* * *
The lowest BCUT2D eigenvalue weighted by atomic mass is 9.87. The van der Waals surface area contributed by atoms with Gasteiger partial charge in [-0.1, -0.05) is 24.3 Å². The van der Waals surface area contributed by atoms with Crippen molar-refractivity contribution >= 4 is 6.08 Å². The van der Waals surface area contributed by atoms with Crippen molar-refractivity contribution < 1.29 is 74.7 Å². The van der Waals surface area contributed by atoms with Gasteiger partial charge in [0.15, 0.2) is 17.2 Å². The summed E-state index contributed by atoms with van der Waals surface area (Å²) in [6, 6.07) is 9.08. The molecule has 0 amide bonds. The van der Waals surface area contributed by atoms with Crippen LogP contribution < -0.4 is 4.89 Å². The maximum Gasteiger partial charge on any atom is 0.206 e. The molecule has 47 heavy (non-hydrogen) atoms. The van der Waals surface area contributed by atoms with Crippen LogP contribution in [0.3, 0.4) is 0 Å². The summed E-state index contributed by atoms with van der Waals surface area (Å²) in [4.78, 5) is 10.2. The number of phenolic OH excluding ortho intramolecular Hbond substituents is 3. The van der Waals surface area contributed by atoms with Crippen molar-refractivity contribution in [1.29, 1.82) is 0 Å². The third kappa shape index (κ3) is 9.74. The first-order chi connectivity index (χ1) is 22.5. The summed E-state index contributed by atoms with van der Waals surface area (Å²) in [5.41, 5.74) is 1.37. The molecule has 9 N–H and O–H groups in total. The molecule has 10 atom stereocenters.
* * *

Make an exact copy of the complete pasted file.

The lowest BCUT2D eigenvalue weighted by atomic mass is 9.87. The van der Waals surface area contributed by atoms with Gasteiger partial charge in [-0.1, -0.05) is 24.3 Å². The van der Waals surface area contributed by atoms with Crippen molar-refractivity contribution >= 4 is 6.08 Å². The van der Waals surface area contributed by atoms with Crippen molar-refractivity contribution < 1.29 is 74.7 Å². The van der Waals surface area contributed by atoms with Gasteiger partial charge in [0.15, 0.2) is 17.2 Å². The summed E-state index contributed by atoms with van der Waals surface area (Å²) in [6, 6.07) is 9.08. The molecule has 0 amide bonds. The van der Waals surface area contributed by atoms with Crippen LogP contribution < -0.4 is 4.89 Å². The maximum Gasteiger partial charge on any atom is 0.206 e. The molecule has 47 heavy (non-hydrogen) atoms. The van der Waals surface area contributed by atoms with Crippen LogP contribution in [0.3, 0.4) is 0 Å². The summed E-state index contributed by atoms with van der Waals surface area (Å²) in [4.78, 5) is 10.2. The number of phenolic OH excluding ortho intramolecular Hbond substituents is 3. The van der Waals surface area contributed by atoms with Crippen molar-refractivity contribution in [1.29, 1.82) is 0 Å². The third kappa shape index (κ3) is 9.74. The first-order chi connectivity index (χ1) is 22.5. The summed E-state index contributed by atoms with van der Waals surface area (Å²) in [5.41, 5.74) is 1.37. The molecule has 9 N–H and O–H groups in total. The molecule has 10 atom stereocenters.